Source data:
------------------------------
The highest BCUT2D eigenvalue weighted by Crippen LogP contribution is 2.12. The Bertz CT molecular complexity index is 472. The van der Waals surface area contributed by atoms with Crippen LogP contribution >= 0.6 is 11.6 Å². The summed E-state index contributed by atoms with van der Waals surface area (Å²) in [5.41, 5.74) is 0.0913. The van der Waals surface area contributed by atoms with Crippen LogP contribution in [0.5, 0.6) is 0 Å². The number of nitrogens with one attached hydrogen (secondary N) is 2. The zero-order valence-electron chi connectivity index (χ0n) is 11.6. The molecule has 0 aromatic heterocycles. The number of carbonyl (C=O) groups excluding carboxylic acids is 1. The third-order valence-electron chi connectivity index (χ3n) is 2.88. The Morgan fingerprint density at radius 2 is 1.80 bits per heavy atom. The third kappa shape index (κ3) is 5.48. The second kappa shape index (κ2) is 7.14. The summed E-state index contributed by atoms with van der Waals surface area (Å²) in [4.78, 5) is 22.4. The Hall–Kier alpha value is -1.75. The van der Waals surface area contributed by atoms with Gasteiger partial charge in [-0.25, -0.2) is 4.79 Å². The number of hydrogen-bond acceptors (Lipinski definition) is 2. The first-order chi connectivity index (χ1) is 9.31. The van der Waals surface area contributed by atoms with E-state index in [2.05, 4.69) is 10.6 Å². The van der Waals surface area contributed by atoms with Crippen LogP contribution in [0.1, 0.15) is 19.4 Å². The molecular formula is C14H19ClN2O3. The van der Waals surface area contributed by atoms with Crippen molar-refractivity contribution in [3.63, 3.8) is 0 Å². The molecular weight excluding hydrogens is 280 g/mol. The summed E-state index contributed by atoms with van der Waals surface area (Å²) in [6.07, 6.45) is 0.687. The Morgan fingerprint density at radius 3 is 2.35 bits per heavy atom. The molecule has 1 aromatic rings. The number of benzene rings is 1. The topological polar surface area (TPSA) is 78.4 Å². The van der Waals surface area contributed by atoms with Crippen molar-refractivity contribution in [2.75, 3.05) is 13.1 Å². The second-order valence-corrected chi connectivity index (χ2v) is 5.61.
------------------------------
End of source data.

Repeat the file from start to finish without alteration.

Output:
The highest BCUT2D eigenvalue weighted by Crippen LogP contribution is 2.12. The Bertz CT molecular complexity index is 472. The van der Waals surface area contributed by atoms with Crippen LogP contribution >= 0.6 is 11.6 Å². The summed E-state index contributed by atoms with van der Waals surface area (Å²) in [5.41, 5.74) is 0.0913. The van der Waals surface area contributed by atoms with Crippen LogP contribution in [0.5, 0.6) is 0 Å². The number of nitrogens with one attached hydrogen (secondary N) is 2. The zero-order valence-electron chi connectivity index (χ0n) is 11.6. The molecule has 0 aromatic heterocycles. The number of carbonyl (C=O) groups excluding carboxylic acids is 1. The third-order valence-electron chi connectivity index (χ3n) is 2.88. The Morgan fingerprint density at radius 2 is 1.80 bits per heavy atom. The third kappa shape index (κ3) is 5.48. The second kappa shape index (κ2) is 7.14. The summed E-state index contributed by atoms with van der Waals surface area (Å²) in [4.78, 5) is 22.4. The Hall–Kier alpha value is -1.75. The van der Waals surface area contributed by atoms with Gasteiger partial charge in [-0.25, -0.2) is 4.79 Å². The number of hydrogen-bond acceptors (Lipinski definition) is 2. The first-order chi connectivity index (χ1) is 9.31. The van der Waals surface area contributed by atoms with E-state index in [2.05, 4.69) is 10.6 Å². The van der Waals surface area contributed by atoms with Crippen LogP contribution in [0.1, 0.15) is 19.4 Å². The molecular formula is C14H19ClN2O3. The van der Waals surface area contributed by atoms with Crippen molar-refractivity contribution in [3.63, 3.8) is 0 Å². The molecular weight excluding hydrogens is 280 g/mol. The summed E-state index contributed by atoms with van der Waals surface area (Å²) in [6.07, 6.45) is 0.687. The Morgan fingerprint density at radius 3 is 2.35 bits per heavy atom. The molecule has 1 aromatic rings. The number of benzene rings is 1. The topological polar surface area (TPSA) is 78.4 Å². The van der Waals surface area contributed by atoms with Crippen molar-refractivity contribution in [2.75, 3.05) is 13.1 Å². The second-order valence-corrected chi connectivity index (χ2v) is 5.61.